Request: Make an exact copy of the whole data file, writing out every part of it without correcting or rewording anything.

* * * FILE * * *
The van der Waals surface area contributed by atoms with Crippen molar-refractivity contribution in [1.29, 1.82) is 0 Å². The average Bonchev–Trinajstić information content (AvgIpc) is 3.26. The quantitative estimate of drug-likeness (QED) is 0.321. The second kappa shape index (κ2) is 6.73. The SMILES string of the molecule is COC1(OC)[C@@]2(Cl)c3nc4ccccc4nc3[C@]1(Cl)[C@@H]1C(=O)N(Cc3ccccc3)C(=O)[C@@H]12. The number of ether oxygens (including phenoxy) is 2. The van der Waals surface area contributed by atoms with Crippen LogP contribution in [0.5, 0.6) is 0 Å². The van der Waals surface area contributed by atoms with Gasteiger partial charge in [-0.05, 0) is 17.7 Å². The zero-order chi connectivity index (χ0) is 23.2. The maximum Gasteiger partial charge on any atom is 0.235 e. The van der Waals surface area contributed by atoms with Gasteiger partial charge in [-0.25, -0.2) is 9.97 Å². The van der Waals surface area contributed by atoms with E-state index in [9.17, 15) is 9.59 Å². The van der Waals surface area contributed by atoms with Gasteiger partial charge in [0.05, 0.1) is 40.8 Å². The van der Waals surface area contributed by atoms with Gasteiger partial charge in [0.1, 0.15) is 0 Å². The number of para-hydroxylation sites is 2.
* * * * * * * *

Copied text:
The van der Waals surface area contributed by atoms with Crippen molar-refractivity contribution in [1.29, 1.82) is 0 Å². The average Bonchev–Trinajstić information content (AvgIpc) is 3.26. The quantitative estimate of drug-likeness (QED) is 0.321. The second kappa shape index (κ2) is 6.73. The SMILES string of the molecule is COC1(OC)[C@@]2(Cl)c3nc4ccccc4nc3[C@]1(Cl)[C@@H]1C(=O)N(Cc3ccccc3)C(=O)[C@@H]12. The number of ether oxygens (including phenoxy) is 2. The van der Waals surface area contributed by atoms with Crippen LogP contribution in [0.5, 0.6) is 0 Å². The van der Waals surface area contributed by atoms with Gasteiger partial charge in [-0.05, 0) is 17.7 Å². The zero-order chi connectivity index (χ0) is 23.2. The maximum Gasteiger partial charge on any atom is 0.235 e. The van der Waals surface area contributed by atoms with Gasteiger partial charge in [-0.25, -0.2) is 9.97 Å². The van der Waals surface area contributed by atoms with E-state index in [9.17, 15) is 9.59 Å². The van der Waals surface area contributed by atoms with Gasteiger partial charge in [0.05, 0.1) is 40.8 Å². The van der Waals surface area contributed by atoms with Gasteiger partial charge in [0.1, 0.15) is 0 Å². The number of para-hydroxylation sites is 2.